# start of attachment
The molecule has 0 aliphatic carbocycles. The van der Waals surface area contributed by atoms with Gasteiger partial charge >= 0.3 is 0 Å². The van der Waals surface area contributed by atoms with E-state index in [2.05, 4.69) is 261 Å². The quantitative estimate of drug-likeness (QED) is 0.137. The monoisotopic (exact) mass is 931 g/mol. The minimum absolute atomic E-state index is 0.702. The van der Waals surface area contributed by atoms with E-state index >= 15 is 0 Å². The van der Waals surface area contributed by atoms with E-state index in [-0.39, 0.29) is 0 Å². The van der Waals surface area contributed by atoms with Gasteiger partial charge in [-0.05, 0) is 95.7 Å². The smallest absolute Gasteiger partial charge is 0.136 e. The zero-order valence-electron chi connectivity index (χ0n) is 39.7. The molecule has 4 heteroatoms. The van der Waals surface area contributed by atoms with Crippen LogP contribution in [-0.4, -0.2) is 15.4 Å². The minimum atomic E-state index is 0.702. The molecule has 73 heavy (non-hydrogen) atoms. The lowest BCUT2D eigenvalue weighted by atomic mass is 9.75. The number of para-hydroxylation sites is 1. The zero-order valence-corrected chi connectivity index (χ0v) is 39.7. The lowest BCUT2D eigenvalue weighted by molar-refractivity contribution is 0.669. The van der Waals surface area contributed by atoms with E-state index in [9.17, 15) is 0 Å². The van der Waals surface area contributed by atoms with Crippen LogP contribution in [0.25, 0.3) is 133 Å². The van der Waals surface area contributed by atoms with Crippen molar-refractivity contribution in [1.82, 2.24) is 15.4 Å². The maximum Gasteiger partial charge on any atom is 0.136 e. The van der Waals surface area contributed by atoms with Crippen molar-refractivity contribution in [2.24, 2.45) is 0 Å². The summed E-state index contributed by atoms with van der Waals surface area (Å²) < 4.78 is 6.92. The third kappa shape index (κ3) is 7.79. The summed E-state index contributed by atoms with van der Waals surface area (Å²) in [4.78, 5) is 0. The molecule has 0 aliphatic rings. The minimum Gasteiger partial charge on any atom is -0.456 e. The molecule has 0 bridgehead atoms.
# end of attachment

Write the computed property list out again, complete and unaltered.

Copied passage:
The molecule has 0 aliphatic carbocycles. The van der Waals surface area contributed by atoms with Gasteiger partial charge >= 0.3 is 0 Å². The van der Waals surface area contributed by atoms with E-state index in [2.05, 4.69) is 261 Å². The quantitative estimate of drug-likeness (QED) is 0.137. The monoisotopic (exact) mass is 931 g/mol. The minimum absolute atomic E-state index is 0.702. The van der Waals surface area contributed by atoms with E-state index >= 15 is 0 Å². The van der Waals surface area contributed by atoms with E-state index in [-0.39, 0.29) is 0 Å². The van der Waals surface area contributed by atoms with Gasteiger partial charge in [-0.05, 0) is 95.7 Å². The smallest absolute Gasteiger partial charge is 0.136 e. The zero-order valence-electron chi connectivity index (χ0n) is 39.7. The molecule has 4 heteroatoms. The van der Waals surface area contributed by atoms with Crippen LogP contribution in [-0.4, -0.2) is 15.4 Å². The minimum atomic E-state index is 0.702. The molecule has 73 heavy (non-hydrogen) atoms. The lowest BCUT2D eigenvalue weighted by atomic mass is 9.75. The number of para-hydroxylation sites is 1. The zero-order valence-corrected chi connectivity index (χ0v) is 39.7. The lowest BCUT2D eigenvalue weighted by molar-refractivity contribution is 0.669. The van der Waals surface area contributed by atoms with E-state index in [9.17, 15) is 0 Å². The van der Waals surface area contributed by atoms with Crippen LogP contribution in [0.25, 0.3) is 133 Å². The van der Waals surface area contributed by atoms with Crippen molar-refractivity contribution in [1.82, 2.24) is 15.4 Å². The maximum Gasteiger partial charge on any atom is 0.136 e. The van der Waals surface area contributed by atoms with Crippen molar-refractivity contribution in [2.24, 2.45) is 0 Å². The summed E-state index contributed by atoms with van der Waals surface area (Å²) < 4.78 is 6.92. The third kappa shape index (κ3) is 7.79. The summed E-state index contributed by atoms with van der Waals surface area (Å²) in [4.78, 5) is 0. The molecule has 0 aliphatic rings. The minimum Gasteiger partial charge on any atom is -0.456 e. The molecule has 0 bridgehead atoms.